Church of St. Michael was built in the second half of the 12th century, probably on the initiative of a local nobleman or the Benedictine abbey in Klíž, because it stood on the monastery grounds. The church served its purposes for almost seven centuries and was in good condition in 1828. Gradually, however, it began to disintegrate in the following decades, probably due to the fact that in 1801 a new church was built in the village, and the old one began to be neglected. The restoration was made by the art historian Václav Mencel in 1936. Thanks to this, the church received a new roof, a flat ceiling and a wooden matroneum.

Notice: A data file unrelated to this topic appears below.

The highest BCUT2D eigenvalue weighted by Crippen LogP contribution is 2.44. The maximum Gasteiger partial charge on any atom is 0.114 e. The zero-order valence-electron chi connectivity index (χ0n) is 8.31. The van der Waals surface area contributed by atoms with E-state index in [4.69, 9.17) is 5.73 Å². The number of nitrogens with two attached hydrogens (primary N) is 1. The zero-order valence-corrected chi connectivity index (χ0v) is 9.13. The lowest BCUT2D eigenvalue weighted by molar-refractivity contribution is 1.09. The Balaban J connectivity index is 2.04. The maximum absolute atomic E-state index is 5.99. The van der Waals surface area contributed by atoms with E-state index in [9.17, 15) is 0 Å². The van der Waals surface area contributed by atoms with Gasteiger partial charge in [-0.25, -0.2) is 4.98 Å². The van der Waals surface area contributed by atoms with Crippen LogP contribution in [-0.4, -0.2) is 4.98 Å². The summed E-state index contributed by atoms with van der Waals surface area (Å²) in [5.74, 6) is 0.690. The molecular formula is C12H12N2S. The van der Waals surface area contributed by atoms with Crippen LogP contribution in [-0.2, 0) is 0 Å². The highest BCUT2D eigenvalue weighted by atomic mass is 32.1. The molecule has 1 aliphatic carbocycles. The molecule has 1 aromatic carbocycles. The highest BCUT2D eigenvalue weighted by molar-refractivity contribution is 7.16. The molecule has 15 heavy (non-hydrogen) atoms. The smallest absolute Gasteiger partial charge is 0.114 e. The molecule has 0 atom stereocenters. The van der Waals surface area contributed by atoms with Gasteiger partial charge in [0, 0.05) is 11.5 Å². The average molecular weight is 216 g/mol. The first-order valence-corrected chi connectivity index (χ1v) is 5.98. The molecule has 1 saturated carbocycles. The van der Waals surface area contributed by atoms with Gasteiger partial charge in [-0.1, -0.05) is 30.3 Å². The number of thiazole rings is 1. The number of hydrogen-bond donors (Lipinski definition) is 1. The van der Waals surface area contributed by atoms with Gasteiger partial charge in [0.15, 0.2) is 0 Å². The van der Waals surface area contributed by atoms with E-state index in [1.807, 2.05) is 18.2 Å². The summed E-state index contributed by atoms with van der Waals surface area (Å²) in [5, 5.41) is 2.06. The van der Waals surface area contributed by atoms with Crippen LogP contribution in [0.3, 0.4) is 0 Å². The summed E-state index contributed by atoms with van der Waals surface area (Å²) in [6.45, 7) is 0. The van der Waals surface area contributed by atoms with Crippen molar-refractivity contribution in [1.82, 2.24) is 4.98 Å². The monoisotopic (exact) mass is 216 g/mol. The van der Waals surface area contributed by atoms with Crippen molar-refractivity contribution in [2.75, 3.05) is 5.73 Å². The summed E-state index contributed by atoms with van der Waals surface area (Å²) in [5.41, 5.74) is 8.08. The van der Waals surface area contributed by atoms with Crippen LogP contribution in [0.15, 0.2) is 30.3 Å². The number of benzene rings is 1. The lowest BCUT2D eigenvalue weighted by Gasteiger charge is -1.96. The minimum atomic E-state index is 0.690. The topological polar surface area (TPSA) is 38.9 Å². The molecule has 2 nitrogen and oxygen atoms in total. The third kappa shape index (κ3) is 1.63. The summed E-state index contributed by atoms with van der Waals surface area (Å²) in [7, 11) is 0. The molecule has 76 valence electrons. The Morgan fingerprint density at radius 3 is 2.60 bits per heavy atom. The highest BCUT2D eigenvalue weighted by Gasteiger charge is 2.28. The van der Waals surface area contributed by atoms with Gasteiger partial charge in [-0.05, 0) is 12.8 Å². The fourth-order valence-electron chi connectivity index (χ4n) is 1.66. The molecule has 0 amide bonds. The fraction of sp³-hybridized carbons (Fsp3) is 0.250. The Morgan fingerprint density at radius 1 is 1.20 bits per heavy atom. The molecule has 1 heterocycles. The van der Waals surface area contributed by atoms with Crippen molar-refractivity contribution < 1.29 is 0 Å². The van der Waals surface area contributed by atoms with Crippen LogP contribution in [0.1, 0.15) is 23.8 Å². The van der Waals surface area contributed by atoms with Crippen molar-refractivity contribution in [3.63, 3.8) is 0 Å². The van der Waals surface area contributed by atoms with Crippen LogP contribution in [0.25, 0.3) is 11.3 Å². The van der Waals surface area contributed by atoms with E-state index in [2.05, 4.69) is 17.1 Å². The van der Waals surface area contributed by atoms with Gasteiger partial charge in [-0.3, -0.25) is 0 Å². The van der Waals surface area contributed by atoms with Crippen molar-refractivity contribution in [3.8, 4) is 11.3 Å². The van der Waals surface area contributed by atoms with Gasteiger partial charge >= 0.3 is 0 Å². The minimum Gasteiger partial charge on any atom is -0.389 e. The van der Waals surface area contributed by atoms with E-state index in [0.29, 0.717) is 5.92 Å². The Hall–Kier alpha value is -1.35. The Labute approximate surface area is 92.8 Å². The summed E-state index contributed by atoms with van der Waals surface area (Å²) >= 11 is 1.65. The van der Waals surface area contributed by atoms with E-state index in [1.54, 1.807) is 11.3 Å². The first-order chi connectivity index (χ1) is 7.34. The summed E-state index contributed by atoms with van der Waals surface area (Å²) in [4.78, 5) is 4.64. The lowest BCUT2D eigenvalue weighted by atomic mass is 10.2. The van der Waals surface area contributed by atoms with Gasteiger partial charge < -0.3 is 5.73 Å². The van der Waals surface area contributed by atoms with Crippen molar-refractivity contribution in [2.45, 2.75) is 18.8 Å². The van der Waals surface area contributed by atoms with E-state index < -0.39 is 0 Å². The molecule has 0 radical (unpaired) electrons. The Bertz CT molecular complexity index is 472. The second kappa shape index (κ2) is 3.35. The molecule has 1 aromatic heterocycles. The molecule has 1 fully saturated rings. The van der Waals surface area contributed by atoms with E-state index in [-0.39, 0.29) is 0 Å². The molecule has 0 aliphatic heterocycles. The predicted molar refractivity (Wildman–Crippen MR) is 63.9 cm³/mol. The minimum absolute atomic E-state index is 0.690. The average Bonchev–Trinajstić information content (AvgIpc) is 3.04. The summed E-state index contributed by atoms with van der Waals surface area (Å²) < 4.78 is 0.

The church was erected on a steep slope above the village. The small stone building consists of a rectangular nave, measuring 3,92 x 5,33 meters, an eastern semicircular apse and an unusual, asymmetrically connected, cylindrical tower, in the middle of which a staircase runs. Two small romanesque windows were placed only in the south elevation of the nave, a single additionally illuminated the apse. The entrance portal was placed rather unusually in the corner of the west façade, next to the tower. A spiral staircase inside the turret led to a wooden gallery in the nave. Originally, it reached up to half of its height, which can be seen from the holes for the beams.
The church is a real jewel of romanesque building art and an exceptional monument in Slovakia. Today, it no longer serves liturgical purposes.
Tomaszewski A., Romańskie kościoły z emporami zachodnimi na obszarze Polski, Czech i Węgier, Wrocław 1974.
Website apsida.sk, Klížske Hradište.